Is there a Kindle TV box on the horizon?
According to Bloomberg Businessweek, the answer is yes. Amazon is said to be readying its own streaming-TV box to take on the likes of the Roku, Apple TV, Xbox, PlayStation -- and every TV manufacturer that now builds smart-TV apps like Netflix and Vudu directly into televisions.
The Seattle-based e-tailer already has an ambitious home video strategy. Amazon Prime customers get thousands of free movies and TV shows (in addition to free shipping of real-world goods) with the $79-per-year membership, and the company is ramping up production ofas well. But ambition does not a successful TV strategy make -- just ask Google (Google TV) and even Apple (which still calls the Apple TV box a "hobby," while rumors of a remain nebulous.
With that in mind, we've come up with seven questions about Amazon's rumored streaming-video box. Here's what we'd like to know:
1. Will it offer an 'app store' with non-Amazon content?
Amazon's Instant Video service is, arguably, neck and neck with Netflix, offering much of the same content for "free" to Amazon Prime members, as well as some notable non-Netflix exclusives ("Justified," "Falling Skies," "The Closer," and -- soon -- "Downton Abbey," to name a few). And unlike Netflix, it also offers the option to buy movies, TV episodes, and TV seasons a la carte -- cord-cutters can watch next-day episodes of "Mad Men," for instance.
But as great as Amazon Instant Video is, Netflix is still considered a must-have for most streaming customers. The same goes for YouTube and Pandora.
So, will Amazon offer those "competing" services on its box? Will it offer a take-it-or-leave-it handful of channels like Apple TV does? Or will it go for the "anything goes" open app store approach of Roku (with more than 700 channels and counting -- albeit a lot of niche-y stuff that's well outside the mainstream)?
2. Will it have games?
Could the Amazon video box double as a gaming machine? Will there be a dedicated controller? Roku already offers a handful of games (including Angry Birds), but Apple hasn't gone there -- yet.
3. Will it do music, too?
Amazon's Cloud Player service stores gigs of music "in the cloud" for anytime on-demand streaming. Apps for Android and iOS make it easy to access your entire music collection at the touch of an icon. And there's already a Roku app for the Cloud Player, too.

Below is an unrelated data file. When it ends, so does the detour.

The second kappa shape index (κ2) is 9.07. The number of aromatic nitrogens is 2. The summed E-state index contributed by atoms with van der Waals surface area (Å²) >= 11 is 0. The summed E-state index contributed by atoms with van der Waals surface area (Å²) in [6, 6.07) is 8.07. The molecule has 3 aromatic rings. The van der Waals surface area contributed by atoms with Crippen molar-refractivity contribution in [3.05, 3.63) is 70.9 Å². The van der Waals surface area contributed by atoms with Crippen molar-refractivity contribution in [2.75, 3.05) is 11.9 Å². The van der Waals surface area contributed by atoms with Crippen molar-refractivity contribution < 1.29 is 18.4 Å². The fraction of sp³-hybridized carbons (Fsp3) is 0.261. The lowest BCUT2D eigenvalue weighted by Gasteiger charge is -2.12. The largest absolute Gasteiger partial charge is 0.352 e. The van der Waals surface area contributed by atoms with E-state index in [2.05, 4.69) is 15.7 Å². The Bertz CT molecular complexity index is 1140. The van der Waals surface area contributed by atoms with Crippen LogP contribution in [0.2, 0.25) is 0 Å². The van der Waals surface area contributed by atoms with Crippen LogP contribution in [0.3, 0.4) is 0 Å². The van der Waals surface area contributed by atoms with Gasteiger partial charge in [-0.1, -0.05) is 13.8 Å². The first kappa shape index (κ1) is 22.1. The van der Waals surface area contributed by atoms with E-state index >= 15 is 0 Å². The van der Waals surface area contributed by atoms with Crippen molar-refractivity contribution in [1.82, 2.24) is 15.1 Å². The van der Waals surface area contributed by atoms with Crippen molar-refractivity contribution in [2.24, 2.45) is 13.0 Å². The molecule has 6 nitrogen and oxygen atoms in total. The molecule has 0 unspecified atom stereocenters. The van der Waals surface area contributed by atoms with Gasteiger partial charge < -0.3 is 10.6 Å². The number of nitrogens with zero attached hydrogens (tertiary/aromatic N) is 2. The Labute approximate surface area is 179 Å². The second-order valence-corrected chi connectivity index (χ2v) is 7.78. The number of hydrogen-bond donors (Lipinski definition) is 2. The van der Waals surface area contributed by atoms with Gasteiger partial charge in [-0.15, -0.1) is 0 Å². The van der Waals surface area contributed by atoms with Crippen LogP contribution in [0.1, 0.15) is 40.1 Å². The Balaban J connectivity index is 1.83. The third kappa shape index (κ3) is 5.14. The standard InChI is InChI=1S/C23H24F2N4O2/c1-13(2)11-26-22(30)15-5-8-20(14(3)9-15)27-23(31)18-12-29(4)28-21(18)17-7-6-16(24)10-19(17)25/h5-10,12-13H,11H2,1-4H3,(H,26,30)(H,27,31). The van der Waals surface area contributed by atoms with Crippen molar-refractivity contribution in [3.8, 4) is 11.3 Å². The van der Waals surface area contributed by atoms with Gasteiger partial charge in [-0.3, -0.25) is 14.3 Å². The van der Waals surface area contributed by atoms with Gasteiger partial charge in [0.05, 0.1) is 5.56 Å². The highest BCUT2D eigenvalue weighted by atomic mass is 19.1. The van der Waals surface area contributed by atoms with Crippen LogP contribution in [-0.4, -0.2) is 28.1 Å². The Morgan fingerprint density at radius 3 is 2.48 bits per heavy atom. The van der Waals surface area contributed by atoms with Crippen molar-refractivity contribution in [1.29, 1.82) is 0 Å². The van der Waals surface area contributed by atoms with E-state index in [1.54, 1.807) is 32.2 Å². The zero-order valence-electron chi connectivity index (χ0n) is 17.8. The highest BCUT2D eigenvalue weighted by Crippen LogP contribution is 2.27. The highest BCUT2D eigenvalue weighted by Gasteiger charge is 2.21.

It's a safe bet Amazon would include Cloud Player access on its own box. But will the company allow third-party audio apps? Will services like Spotify, Rdio, and Mog be officially supported?
Or will Amazon finally launch itsin concert with the new hardware?
Turning to the user experience: will Amazon take it to the next level and add Sonos-like tablet and smartphone control apps, so you can play music without having the TV screen on? Apple TV already does a great job of this with AirPlay. And unlike the new, it has an audio-only optical output.
4. Will it mirror or stream content from Kindle Fire tablets or other devices?
Speaking of AirPlay: will the Amazon box make it easy to stream photos, videos, and music from other devices to your TV? AirPlay is currently the industry standard for ease of use here -- streaming any audio or video from an iPhone, iPod Touch, or iPad is dead simple (so long as the app maker allows it -- and most do).
Roku's Play On Roku feature, built into its iOS and Android apps, also does a good job of getting photos and device-based music to your TV. But video streaming requires a separate app like Plex or Twonky. And -- unlike with iOS and Apple TV -- audio streaming isn't baked into every app.
Perhaps just as important is remote functionality, however. Will a Kindle Fire (or iOS or Android device) also be able to double as a Wi-Fi remote control? Nearly every major TV manufacturer -- as well as Apple and Roku -- already offers app control, so this seems like an easy win.
5. Will it be any better than Roku?
Note that we keep referring to Roku. That's because -- unlike Apple TV -- Roku boxes already offer the Amazon video and Cloud Player audio apps. Granted, the video app isn't as slick as the Amazon offering on the PS3, but it works well enough, even on the $50box. Will Amazon's own offering up the ante at all?
6. Will it even be a box?
The Apple TV and the Roku are small boxes the size of a hockey puck. But Roku has shrunk its offering even more, in the form of the, which plugs directly into a TV's HDMI port. The catch: it only works in MHL-enabled ports, which are only available on some newer HDTVs.
Still, if Amazon could miniaturize its "box" enough, it might not be a box at all -- and that could be a distinguishing factor, especially if that could be done without Roku's MHL limitation. Perhaps a regular HDMI stick, powered by USB.
7. How much will it cost?
This is the big one. Roku and Apple TV already offer excellent choices in the $50-to-$100 range. And other competitors like, D-Link, and have competing boxes, as do Sony, Panasonic, LG, and Samsung -- some of which start as low as $40.
Can Amazon beat that price? Or can it even go "free" for new Prime subscribers? I'd say the box needs to be dirt cheap, or -- if it's competing directly with the Roku and Apple TV in the $100 range -- it needs to offer something truly compelling to distinguish itself from those rivals.
Time will tell
The Bloomberg story pegs the Amazon box as coming out this fall. But six months is an eternity in this business: by then, we'll also be on track for new, streaming-savvy Xbox and PlayStation consoles. Roku has already released its best box yet, the Roku 3, and Apple could always shake things up by opening up a real app store for its own Apple TV box.
In other words: stay tuned.